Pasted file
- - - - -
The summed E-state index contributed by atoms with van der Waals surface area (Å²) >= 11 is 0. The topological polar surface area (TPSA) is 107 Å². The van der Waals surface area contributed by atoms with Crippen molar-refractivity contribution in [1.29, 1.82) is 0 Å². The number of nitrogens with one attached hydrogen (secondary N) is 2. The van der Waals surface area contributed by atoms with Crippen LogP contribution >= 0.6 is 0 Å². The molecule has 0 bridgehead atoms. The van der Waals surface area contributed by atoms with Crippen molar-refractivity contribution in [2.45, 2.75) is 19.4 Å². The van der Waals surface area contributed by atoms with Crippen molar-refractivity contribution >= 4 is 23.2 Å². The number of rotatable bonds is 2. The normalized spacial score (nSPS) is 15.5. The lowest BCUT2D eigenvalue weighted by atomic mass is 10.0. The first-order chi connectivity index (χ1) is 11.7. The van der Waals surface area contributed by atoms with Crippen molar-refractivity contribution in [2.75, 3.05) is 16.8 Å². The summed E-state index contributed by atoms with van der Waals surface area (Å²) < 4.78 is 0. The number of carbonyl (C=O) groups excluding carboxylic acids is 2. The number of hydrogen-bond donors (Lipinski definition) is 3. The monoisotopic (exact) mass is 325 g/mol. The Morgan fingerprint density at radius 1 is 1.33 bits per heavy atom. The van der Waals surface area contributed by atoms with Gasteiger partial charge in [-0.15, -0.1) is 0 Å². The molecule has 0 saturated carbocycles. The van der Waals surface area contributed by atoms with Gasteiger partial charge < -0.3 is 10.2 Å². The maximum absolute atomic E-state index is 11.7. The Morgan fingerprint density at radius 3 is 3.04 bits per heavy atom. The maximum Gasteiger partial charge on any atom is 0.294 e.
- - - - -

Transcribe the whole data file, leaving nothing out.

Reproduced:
The summed E-state index contributed by atoms with van der Waals surface area (Å²) >= 11 is 0. The topological polar surface area (TPSA) is 107 Å². The van der Waals surface area contributed by atoms with Crippen molar-refractivity contribution in [1.29, 1.82) is 0 Å². The number of nitrogens with one attached hydrogen (secondary N) is 2. The van der Waals surface area contributed by atoms with Crippen LogP contribution >= 0.6 is 0 Å². The molecule has 0 bridgehead atoms. The van der Waals surface area contributed by atoms with Crippen molar-refractivity contribution in [2.45, 2.75) is 19.4 Å². The van der Waals surface area contributed by atoms with Crippen molar-refractivity contribution >= 4 is 23.2 Å². The number of rotatable bonds is 2. The normalized spacial score (nSPS) is 15.5. The lowest BCUT2D eigenvalue weighted by atomic mass is 10.0. The first-order chi connectivity index (χ1) is 11.7. The van der Waals surface area contributed by atoms with Crippen molar-refractivity contribution in [2.75, 3.05) is 16.8 Å². The summed E-state index contributed by atoms with van der Waals surface area (Å²) < 4.78 is 0. The number of carbonyl (C=O) groups excluding carboxylic acids is 2. The number of hydrogen-bond donors (Lipinski definition) is 3. The monoisotopic (exact) mass is 325 g/mol. The Morgan fingerprint density at radius 1 is 1.33 bits per heavy atom. The van der Waals surface area contributed by atoms with Gasteiger partial charge in [-0.15, -0.1) is 0 Å². The molecule has 0 saturated carbocycles. The van der Waals surface area contributed by atoms with Gasteiger partial charge < -0.3 is 10.2 Å². The maximum absolute atomic E-state index is 11.7. The Morgan fingerprint density at radius 3 is 3.04 bits per heavy atom. The maximum Gasteiger partial charge on any atom is 0.294 e.